Background: The electrocardiogram (ECG) is one of the most useful diagnostic studies for identification of acute coronary syndrome (ACS) and acute myocardial infarction (AMI). The classic teaching is ST-segment elevation myocardial infarction (STEMI) is defined as symptoms consistent with acute coronary syndrome (ACS) + new ST-segment elevation at the J point in at least 2 […]
Archive for category: ECG
Background: Left Bundle Branch Block (LBBB) on the ECG makes accurate recognition of ST-Elevation Myocardial Infarction (STEMI) rather difficult. The 1996 and 2004 American College of Cardiology/American Heart Association (ACC/AHA) STEMI guidelines recommended immediate reperfusion therapy for patients with potentially ischemic symptoms and new, or presumed new, LBBB. In 2013, this recommendation was removed from […]
Background: As emergency providers we must be smarter than our ECG machines. Many times subtle findings on ECGs are not read by the machine, but we must be the experts at making the distinction between findings that require emergent treatment versus more benign etiologies. One specific set of diagnoses that can be very difficult to […]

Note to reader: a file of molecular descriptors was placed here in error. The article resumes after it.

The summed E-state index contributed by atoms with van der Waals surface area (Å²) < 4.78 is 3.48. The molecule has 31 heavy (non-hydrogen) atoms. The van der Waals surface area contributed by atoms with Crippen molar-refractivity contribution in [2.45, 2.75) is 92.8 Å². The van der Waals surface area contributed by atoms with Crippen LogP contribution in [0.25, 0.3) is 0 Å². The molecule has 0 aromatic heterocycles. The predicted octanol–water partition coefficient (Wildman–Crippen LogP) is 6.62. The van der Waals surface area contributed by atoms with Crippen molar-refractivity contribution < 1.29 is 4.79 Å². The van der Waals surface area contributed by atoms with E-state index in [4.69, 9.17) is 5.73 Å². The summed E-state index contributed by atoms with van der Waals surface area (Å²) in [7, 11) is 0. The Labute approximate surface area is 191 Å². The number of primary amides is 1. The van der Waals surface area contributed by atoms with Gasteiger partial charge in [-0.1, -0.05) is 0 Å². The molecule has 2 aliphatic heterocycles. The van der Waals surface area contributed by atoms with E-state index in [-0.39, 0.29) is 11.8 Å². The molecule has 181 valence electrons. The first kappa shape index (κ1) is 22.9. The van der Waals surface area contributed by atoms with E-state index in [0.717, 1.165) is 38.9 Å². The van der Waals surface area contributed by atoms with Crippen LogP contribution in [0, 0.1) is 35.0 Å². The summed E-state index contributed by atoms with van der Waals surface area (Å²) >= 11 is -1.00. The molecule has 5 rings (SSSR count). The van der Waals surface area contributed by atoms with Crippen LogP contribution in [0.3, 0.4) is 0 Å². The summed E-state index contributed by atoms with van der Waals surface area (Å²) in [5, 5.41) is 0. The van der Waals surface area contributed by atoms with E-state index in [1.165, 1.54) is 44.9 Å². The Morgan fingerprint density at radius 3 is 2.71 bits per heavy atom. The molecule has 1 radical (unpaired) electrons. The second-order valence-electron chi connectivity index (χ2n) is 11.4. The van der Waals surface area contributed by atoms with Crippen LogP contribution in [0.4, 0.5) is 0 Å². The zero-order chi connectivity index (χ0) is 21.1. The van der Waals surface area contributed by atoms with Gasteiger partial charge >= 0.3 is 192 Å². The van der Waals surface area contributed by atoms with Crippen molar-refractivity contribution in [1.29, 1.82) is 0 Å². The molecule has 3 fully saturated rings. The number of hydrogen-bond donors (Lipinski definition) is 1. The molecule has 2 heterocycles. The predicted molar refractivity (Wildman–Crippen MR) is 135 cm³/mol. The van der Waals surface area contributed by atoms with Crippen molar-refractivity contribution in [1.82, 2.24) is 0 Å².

A 52 year old female with a past medical history of type II diabetes mellitus and tobacco abuse presents with a chief complaint of chest pain.
According to the patient she had about 2 – 3 months of stuttering, substernal chest pain without any radiation. She described the pain as pressure-like, with activity, but that it would typically resolve after a few minutes of rest. Today she awoke with substernal chest pain that never resolved and continued in the emergency department. She quantifies her pain as 7/10 and not relieved with 2L nasal cannula of oxygen, 325mg PO aspirin, and SL NTG x3.
BP 127/89 HR 76 RR 20 O2 sat 100% on 2L NC Temp 99.3
Awake, A&Ox3, appears uncomfortable
Mild JVD on examination
RRR w/o m/r/g
2+ pulses in her extremities, no edema
ECG is shown (No prior ECG for comparison)…..
Animal bites are a common cause of injury in the United States. About 4.5 million Americans/year (5% of all traumatic wounds in the ED) will sustain a bite injury. Dog bites compromise a majority of these wounds. The classic teaching is that dog bites should not be closed primarily and they should all be prophylactically […]